COEUR D'ALENE, Idaho — Authorities doubled down on Tuesday that insurance companies tied to two planes that collided and crashed into Lake Coeur d'Alene over the Fourth of July weekend were responsible for handling and guarding plane debris in the aftermath of the deadly accident.
Photos shared with KREM that showed pieces of one of the planes tied to the fatal crash being left in an unguarded container sparked outrage online following the recovery of the aircraft from Lake Coeur d'Alene. The photos, which were taken at the Loff's Bay boat launch, showed members of the public swimming and relaxing just feet from the containers.
The crash on July 5 resulted in the deaths of eight people after a Cessna and a float plane collided near Powderhorn Bay. It subsequently took authorities days to locate and recover all eight victims in addition to debris from the two planes.
The crash was being investigated by the National Transportation Safety Board.
Recovery crews had been operating out of the Loff's Bay boat launch and were using a barge and crane on the lake to haul up the wreckage from depths over 100 feet. Authorities had subsequently closed the launch to the public for several days.
Despite being part of an active NTSB investigation, photos appeared to show the wreckage at the boat launch unguarded with lake-goers just feet away. Additionally, a viewer who lives near Loff's Bay and who wished to remain anonymous reached out to KREM to say that they witnessed people attempting to take items out of the containers over the weekend.
As of Monday, the containers were removed from the launch and had been taken to a secure location, authorities confirmed. The NTSB had plans to further examine the wreckage off site at a secure facility in Colorado.
Both the Kootenai County Sheriff's Office and the NTSB reiterated that handling and protecting the wreckage after its recovery was the responsibility of the insurance companies tied to the two planes.
"Recovery, transportation, and storage of aircraft involved in accidents is the responsibility of the aircraft owner, who in this case is represented by the insurance company," said NTSB spokesman Terry Williams in a statement to KREM. "After an initial examination, it is part of a standard process by recovery personnel that wreckage be placed in large containers or on trailers for transport to a secure facility for storage and additional examination if needed."
Williams added that an NTSB investigator was present when the majority of the wreckage from both planes was being recovered from the lake. The investigator conducted an initial examination of the wreckage and documented its condition before the debris was placed in containers.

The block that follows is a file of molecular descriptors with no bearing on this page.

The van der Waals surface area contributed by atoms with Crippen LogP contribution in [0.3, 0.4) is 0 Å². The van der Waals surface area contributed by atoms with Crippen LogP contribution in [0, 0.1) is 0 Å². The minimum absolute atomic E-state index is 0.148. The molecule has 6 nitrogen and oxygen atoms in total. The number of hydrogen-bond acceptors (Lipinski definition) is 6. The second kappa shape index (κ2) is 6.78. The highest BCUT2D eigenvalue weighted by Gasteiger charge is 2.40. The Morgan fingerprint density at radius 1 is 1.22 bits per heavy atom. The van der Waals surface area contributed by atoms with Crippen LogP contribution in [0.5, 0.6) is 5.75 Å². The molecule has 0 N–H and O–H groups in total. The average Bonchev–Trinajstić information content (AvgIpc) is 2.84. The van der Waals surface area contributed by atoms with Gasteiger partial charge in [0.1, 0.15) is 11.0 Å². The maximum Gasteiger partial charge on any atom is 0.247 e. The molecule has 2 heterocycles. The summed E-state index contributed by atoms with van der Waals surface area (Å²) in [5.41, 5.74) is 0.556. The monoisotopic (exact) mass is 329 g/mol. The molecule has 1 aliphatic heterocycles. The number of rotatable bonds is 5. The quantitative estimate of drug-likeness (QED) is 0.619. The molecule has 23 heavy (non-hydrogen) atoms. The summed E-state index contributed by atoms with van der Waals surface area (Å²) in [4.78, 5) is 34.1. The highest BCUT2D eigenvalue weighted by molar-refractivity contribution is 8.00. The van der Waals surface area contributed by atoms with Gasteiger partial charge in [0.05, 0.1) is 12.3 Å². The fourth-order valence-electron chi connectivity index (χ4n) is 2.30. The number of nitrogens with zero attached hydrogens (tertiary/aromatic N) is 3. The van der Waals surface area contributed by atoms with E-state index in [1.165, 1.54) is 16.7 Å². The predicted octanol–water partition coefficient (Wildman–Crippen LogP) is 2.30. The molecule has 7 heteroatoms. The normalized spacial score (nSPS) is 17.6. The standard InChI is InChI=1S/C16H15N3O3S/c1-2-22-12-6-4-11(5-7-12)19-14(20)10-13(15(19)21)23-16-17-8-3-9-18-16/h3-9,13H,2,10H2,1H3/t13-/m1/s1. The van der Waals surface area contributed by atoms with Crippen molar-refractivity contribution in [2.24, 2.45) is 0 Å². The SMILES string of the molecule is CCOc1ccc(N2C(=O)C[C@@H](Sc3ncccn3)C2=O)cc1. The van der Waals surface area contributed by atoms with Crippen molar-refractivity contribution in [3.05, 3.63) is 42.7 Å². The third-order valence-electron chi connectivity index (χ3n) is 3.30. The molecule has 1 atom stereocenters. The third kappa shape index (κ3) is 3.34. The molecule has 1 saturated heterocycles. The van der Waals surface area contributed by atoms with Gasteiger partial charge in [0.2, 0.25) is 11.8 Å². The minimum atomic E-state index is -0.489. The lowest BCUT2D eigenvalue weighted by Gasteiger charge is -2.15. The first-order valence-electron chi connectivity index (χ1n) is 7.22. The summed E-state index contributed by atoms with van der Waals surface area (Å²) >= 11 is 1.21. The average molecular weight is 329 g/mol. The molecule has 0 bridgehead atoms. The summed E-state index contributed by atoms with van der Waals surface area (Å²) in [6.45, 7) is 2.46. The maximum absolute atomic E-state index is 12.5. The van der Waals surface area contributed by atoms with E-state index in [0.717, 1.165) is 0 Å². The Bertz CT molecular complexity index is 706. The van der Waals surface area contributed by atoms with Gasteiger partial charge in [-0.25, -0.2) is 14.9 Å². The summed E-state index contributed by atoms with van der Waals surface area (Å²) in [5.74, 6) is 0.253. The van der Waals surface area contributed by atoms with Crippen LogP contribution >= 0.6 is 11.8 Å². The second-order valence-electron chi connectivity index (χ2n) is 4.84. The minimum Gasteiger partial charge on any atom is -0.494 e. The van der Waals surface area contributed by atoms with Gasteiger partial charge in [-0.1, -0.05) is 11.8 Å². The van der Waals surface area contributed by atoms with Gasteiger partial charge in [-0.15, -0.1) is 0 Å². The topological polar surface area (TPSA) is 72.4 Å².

"We regret any additional distress these images may have caused the families and friends affected by this tragic accident," Williams said.
The Kootenai County Sheriff's Office also said that it was the responsibility of the insurance company to handle the wreckage.
"The insurance company should have hired a security company to guard the planes but they did not, so at night the Sheriff’s Office had a Deputy stay there on Overtime," said KCSO spokesman Lt. Ryan Higgins in an email to KREM. Higgins added that KCSO sent deputies to the Loff's Bay boat launch "on occasion" during the day as well.
Higgins said it was unknown if any members of the public had taken plane debris from the container at any point.
Higgins had previously pointed out that the boat launch was closed with visible signage in place. Additionally, the containers holding the plane wreckage had "no trespassing" signs on them. Members of the public chose to ignore the warnings, he said.
Neither KCSO or the NTSB said they were immediately at liberty to disclose the insurance companies associated with the two planes involved in the accident.
The Sheriff's Office had previously confirmed that North Idaho Maritime, a Coeur d'Alene-based waterfront construction company, had been contracted by the insurance companies to perform the recovery work.
When contacted on Tuesday, the company questioned scrutiny surrounding the storage of the wreckage in the aftermath of its recovery and accused KREM of attempting to sensationalize photos showing people swimming by the containers.
"Do you make stories out of the street getting wet when fireman are putting out a house fire?" said John Condon of North Idaho Maritime when he initially responded to a message from KREM seeking comment. "I think it's pretty clear you're trying to make a story out of something that shouldn't be made a story out of."
Condon went on to explain that North Idaho Maritime took "necessary means" to recover the wreckage from the lake depths.
"Tell me a better way to do it because you've got a lot experience with such, don't you?" he asked rhetorically to a KREM reporter over the phone.
"My people were in great danger. We had a hell of a hard wreckage to recover. We handled that as best we could," Condon said.
He added that the wreckage was placed in "enclosed roll-off boxes" because that was the only way to handle the challenging material.
"[The victims] were all handled with the utmost respect," he added. "We had a wad of wreckage that was not typical when you have a midair collision that then proceeds to fall into 130 feet of water and has to be recovered and placed on a barge."